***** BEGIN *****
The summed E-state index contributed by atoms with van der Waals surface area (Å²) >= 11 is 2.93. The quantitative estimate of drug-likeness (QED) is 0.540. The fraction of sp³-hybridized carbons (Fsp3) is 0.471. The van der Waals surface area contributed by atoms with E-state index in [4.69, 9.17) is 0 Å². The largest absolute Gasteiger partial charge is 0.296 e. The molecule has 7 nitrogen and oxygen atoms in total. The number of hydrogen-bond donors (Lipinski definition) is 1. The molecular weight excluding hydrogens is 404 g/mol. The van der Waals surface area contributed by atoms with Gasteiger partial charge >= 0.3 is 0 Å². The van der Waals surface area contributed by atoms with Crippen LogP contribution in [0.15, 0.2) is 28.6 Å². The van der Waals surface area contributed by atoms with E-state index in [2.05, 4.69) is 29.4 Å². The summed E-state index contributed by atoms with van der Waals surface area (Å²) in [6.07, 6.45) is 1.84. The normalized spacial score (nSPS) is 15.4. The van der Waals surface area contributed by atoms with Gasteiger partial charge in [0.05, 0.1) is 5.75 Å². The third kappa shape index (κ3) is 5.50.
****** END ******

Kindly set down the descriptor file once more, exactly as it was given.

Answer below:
The summed E-state index contributed by atoms with van der Waals surface area (Å²) >= 11 is 2.93. The quantitative estimate of drug-likeness (QED) is 0.540. The fraction of sp³-hybridized carbons (Fsp3) is 0.471. The van der Waals surface area contributed by atoms with E-state index in [4.69, 9.17) is 0 Å². The largest absolute Gasteiger partial charge is 0.296 e. The molecule has 7 nitrogen and oxygen atoms in total. The number of hydrogen-bond donors (Lipinski definition) is 1. The molecular weight excluding hydrogens is 404 g/mol. The van der Waals surface area contributed by atoms with Gasteiger partial charge >= 0.3 is 0 Å². The van der Waals surface area contributed by atoms with Crippen LogP contribution in [0.15, 0.2) is 28.6 Å². The van der Waals surface area contributed by atoms with E-state index in [2.05, 4.69) is 29.4 Å². The summed E-state index contributed by atoms with van der Waals surface area (Å²) in [6.07, 6.45) is 1.84. The normalized spacial score (nSPS) is 15.4. The van der Waals surface area contributed by atoms with Gasteiger partial charge in [0.05, 0.1) is 5.75 Å². The third kappa shape index (κ3) is 5.50.